Stripped of detail about their lives and backgrounds, Douglas McFerran's two characters are not only baffling but boring and, finally, incredible. We see Nick briefly messing about with a drawing and a T-square, so he must be an architect. But what is the work that keeps Nina busy on Saturday night, yet allows her to slope off for afternoons under the duvet? Considering the amount of time she spends in galleries, one assumes it has something to do with art, though her interest has a strong erotic focus. At an exhibition of the Vienna Decadents, she explains, 'The whole death imagery thing symbolises orgasm.' More recent imagery leaves Nina cold. When Nick suggests, at another show, that they make love on a soft sculpture, she says, 'I wouldn't dream of consecrating that heap of cowshit with the approbation of my sacred womanhood.' In the next-to-last scene, Nina reveals that she has become an art director at a publishing house and is producing a book on Kokoschka. 'He turns out to have been an extraordinary guy.' Not only did he have a mistress, but 'he was totally potty about her.'
Of Nina's family, we learn only that her husband is called Jack, and that her mother wanted her to be proper and would be shocked by all this rumpy-pumpy. Of Nick's life beyond the eiderdown, we learn nothing. Perhaps McFerran intended that, free of distracting personal information, his characters would represent pure, raw passion. But without those defining, colouring details, they are reduced to talking in cliches long abandoned by the more respectable women's magazines: 'I owe it to myself. I've got to try something else.'
In Bill Pryde's production at Battersea, as little heat as light is generated by Douglas Hodge's puppyish Nick and Tessa Peake- Jones's arch, domineering Nina. When Nick returns a tool he borrowed from her absent husband, Nina takes the opportunity to display her legs and offer one-and-a- half-entendre DIY advice about drilling deep and inserting rawl plugs. Nina's tough talk (after three years with him, she tells Nick, 'Let's face it, all I get from you is cock') doesn't go with her chatter about loving and being in love, nor does it discourage Nick, who, in their fourth year together, is begging her to marry him. Though Nick is younger and more pleasing than Nina, he doesn't outgrow his pottiness until she is unfaithful: supplied with a psychological CV, one might believe in his immaturity and masochism; without it, one can only find him a case of passive stupidity.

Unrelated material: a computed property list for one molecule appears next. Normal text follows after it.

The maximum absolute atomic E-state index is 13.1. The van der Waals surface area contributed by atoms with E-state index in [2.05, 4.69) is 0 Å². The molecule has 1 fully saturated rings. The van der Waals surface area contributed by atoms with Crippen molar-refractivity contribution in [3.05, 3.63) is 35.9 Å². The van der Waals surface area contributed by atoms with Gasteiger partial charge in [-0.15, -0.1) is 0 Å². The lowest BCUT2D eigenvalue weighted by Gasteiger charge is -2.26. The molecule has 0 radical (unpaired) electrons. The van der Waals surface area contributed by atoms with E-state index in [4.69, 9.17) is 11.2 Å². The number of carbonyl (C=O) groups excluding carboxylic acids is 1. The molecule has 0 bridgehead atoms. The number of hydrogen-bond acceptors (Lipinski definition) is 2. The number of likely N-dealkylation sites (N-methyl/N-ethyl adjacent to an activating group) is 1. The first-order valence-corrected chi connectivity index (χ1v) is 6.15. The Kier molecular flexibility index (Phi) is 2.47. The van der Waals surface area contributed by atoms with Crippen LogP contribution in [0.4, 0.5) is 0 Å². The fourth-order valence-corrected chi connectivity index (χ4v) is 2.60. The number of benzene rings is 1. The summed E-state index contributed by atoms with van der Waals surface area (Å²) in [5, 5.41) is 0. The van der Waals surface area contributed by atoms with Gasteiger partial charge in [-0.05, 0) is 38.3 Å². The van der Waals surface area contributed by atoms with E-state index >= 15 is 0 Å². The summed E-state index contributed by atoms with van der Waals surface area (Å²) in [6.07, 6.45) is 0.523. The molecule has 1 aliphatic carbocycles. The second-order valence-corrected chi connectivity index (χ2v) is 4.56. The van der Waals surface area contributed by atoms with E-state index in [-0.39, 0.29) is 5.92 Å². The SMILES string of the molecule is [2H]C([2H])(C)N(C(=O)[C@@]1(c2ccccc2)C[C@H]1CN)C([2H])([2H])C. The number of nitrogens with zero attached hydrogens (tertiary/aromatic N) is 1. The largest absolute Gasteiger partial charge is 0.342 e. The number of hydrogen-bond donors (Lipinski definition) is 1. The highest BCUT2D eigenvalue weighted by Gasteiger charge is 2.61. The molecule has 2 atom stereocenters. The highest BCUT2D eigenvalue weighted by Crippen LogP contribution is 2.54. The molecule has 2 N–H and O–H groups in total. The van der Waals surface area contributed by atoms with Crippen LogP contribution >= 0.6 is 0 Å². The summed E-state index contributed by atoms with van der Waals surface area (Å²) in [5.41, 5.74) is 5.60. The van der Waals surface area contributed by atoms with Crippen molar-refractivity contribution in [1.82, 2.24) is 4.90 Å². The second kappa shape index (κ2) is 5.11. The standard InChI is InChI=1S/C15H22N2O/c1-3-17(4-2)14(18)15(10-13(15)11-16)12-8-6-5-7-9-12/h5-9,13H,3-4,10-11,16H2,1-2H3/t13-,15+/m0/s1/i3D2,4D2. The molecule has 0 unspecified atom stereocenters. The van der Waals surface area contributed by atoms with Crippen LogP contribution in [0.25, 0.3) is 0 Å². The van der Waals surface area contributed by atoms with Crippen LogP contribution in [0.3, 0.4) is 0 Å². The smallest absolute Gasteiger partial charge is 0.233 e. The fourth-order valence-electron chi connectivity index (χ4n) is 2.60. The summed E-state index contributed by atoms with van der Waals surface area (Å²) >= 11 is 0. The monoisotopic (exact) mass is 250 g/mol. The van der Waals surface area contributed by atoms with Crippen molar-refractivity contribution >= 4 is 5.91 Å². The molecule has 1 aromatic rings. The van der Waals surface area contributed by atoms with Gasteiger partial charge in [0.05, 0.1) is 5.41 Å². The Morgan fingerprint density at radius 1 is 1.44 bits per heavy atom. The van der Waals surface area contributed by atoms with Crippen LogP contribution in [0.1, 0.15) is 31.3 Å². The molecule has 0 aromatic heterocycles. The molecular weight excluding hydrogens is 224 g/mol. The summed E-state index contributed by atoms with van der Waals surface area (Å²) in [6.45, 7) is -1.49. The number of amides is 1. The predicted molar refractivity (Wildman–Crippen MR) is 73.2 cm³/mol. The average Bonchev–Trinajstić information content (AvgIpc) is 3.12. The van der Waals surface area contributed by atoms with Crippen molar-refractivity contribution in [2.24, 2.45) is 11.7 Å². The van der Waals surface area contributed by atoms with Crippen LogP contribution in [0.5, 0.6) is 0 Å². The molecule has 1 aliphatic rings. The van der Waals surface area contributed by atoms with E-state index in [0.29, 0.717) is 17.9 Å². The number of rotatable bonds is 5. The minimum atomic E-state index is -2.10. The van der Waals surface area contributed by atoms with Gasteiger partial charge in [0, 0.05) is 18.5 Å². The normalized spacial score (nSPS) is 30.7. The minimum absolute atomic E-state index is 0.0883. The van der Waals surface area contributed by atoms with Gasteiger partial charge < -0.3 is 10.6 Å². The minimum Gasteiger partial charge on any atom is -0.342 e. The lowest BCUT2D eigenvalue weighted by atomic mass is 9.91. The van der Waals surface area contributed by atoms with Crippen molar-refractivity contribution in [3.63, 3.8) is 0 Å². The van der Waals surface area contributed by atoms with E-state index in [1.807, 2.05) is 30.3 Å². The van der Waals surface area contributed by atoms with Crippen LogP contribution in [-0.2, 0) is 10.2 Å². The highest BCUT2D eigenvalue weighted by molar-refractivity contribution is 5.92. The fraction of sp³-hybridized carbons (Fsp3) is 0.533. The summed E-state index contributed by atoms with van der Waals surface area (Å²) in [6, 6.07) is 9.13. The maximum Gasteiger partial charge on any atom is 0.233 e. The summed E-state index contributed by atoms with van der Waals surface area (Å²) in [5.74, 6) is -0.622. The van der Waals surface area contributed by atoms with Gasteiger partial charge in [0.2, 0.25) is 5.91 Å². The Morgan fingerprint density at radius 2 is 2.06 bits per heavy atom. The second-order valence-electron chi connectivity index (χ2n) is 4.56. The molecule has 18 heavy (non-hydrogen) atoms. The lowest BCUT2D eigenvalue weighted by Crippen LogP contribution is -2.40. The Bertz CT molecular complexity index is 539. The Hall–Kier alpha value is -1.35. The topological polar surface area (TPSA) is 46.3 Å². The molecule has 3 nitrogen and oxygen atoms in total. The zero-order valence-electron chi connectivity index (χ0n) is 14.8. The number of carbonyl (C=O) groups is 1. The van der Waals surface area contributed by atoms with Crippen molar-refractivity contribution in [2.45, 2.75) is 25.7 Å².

Just as we're stumped for an explanation of why the affair begins and carries on, we're not told why it vanishes without trace. Accidentally meeting Nick a few years after they part, Nina manages a fourth-form metaphor about a meteor: 'The tremendous white heat of its body has consumed it, until there's nothing left.' A better clue might be found in the final scene, in which Nina, at the height of her feeling for Nick, declares with thundering irony, 'We're going to love each other forever.' Disregarding the vital beverage of their relationship, Nick has poured her a cup of tea.
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